Q&A: Achieving population health through community health records

June 28, 2017

As the US health care system continues to court big data, clinicians are gaining comprehensive access to their patients’ electronic medical records. Attracted by the same goal, individuals have similarly begun to demand better personal technology targeted at health.

Deryk Van Brunt, an Associate Clinical Professor at the School and the President of Healthy Communities Institute, however, believes that these data types and collection methods may overlook another set of factors that neither clinicians nor individuals have control over—the social and environmental determinants of health.

In a recent article, Van Brunt vocalized support for Community Health Records, a new direction for health data which would address precisely those factors. To better understand how Community Health Records might achieve what personal health records and electronic medical records cannot, we asked Professor Van Brunt about his vision on achieving population health.

Q: What are community health records, and how do they improve health at a population level?

Deryk Van Brunt

If you look at determinants of health—that is, the factors that across a population lead to some people being healthier than others—you find that a large impact on health of a population-wide happens from decisions made at a community level. According to the most recent Centers for Disease Control and Prevention (CDC) findings, somewhere between half and two-thirds of the determinants of health have to do with a combination of people’s lifestyle and the physical and social environment in which they live. These factors, of course, influence each other. This means that factors such as income, education, physical activity levels, housing, and eating habits collectively affect a person’s health more than access to, and quality of, health care services. If we want to improve the health of the nation, it’s not a “nice to have,” to figure out how to improve people’s lifestyle and the social and physical environment in which people live; it’s a “must have,” to be successful in population health. It’s a big piece of the pie.

Q: What do you mean by Population Health?

Right now in the US, health and health care is moving from an old, fee-for-service system to value-based care. What that means is, organizations are beginning to take on risk for the overall utilization of health and healthcare services for people that they didn’t before. In the old model, you’d go to a hospital or clinic with a problem, the healthcare team saw you, responded, and they were paid. And if you came back two weeks later, they got paid again.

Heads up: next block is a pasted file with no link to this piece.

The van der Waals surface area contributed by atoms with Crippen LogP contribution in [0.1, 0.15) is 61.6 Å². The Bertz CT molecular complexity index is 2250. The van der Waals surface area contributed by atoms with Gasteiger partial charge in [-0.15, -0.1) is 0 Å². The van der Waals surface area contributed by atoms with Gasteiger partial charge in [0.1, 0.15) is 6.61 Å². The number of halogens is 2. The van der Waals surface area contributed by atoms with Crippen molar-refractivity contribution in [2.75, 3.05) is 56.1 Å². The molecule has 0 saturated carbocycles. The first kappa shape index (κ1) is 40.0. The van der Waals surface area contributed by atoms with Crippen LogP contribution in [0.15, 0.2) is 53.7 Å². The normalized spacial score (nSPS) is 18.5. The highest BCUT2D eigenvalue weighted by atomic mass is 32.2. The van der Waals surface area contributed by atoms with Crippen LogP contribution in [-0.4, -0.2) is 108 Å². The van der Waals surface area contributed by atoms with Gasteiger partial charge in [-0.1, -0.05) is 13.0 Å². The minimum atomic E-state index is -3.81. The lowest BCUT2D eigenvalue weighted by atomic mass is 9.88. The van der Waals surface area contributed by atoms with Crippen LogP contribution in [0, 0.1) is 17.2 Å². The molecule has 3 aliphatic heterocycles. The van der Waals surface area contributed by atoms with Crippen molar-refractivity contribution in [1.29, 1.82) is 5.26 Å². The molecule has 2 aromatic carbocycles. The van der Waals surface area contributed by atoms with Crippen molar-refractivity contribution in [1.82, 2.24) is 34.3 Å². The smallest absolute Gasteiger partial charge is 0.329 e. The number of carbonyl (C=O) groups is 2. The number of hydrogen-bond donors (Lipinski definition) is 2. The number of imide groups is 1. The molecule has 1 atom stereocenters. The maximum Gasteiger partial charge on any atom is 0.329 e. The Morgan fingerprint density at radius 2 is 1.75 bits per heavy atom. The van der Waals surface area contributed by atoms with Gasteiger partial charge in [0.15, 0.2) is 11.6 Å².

We’re moving to a system where things like prevention, and better management of chronic conditions actually do two things: One is to improve healthcare delivery quality metrics, which typically leads to better health outcomes. That’s the main goal. But secondly, you can reduce, or at least hold, costs. That’s the macro shift that we’re in. But while most people in healthcare delivery are focused on these important activities, there are other aspects of population health – and one big one is community health. It will be from improving decision making at the levels of healthcare delivery, personal choices, and community choices, that we can make significant impact on improving population health.

Q: How is the data that we currently collect causing this shift? What are their limitations?

The first type of data we currently collect is an Electronic Medical Record (EMR), collected by clinical care teams. That’s the doctor, nurses, case managers, and all of those folks. They need information about the patients that they’re seeing. The EMR is a baseline set of information, and you perform interventions, and you track change over time. That’s the fundamental system that we spend most of our time on today.

A second area is individual data, used by consumers to help improve the decisions they make about their lives. Just like electronic medical records, there will be a baseline set of information that an individual will have about themselves (or a family member or close friend). It will be the result of all those mobile and wearable devices you plug into, like your Fitbit. it will be the pieces of your electronic medical records that you’re interested in, it will be the photo that you took of your food that did an automatic calorie calculation. It’s going to be your baseline, with algorithms and programs that run on that material so you can track your own outcomes. Do you feel better or not? Are you happy or not? Can you run or not? That’s the second universe around what we’re going to need to do to achieve population health. We need to help individuals to make healthy decisions about their behaviors and beliefs.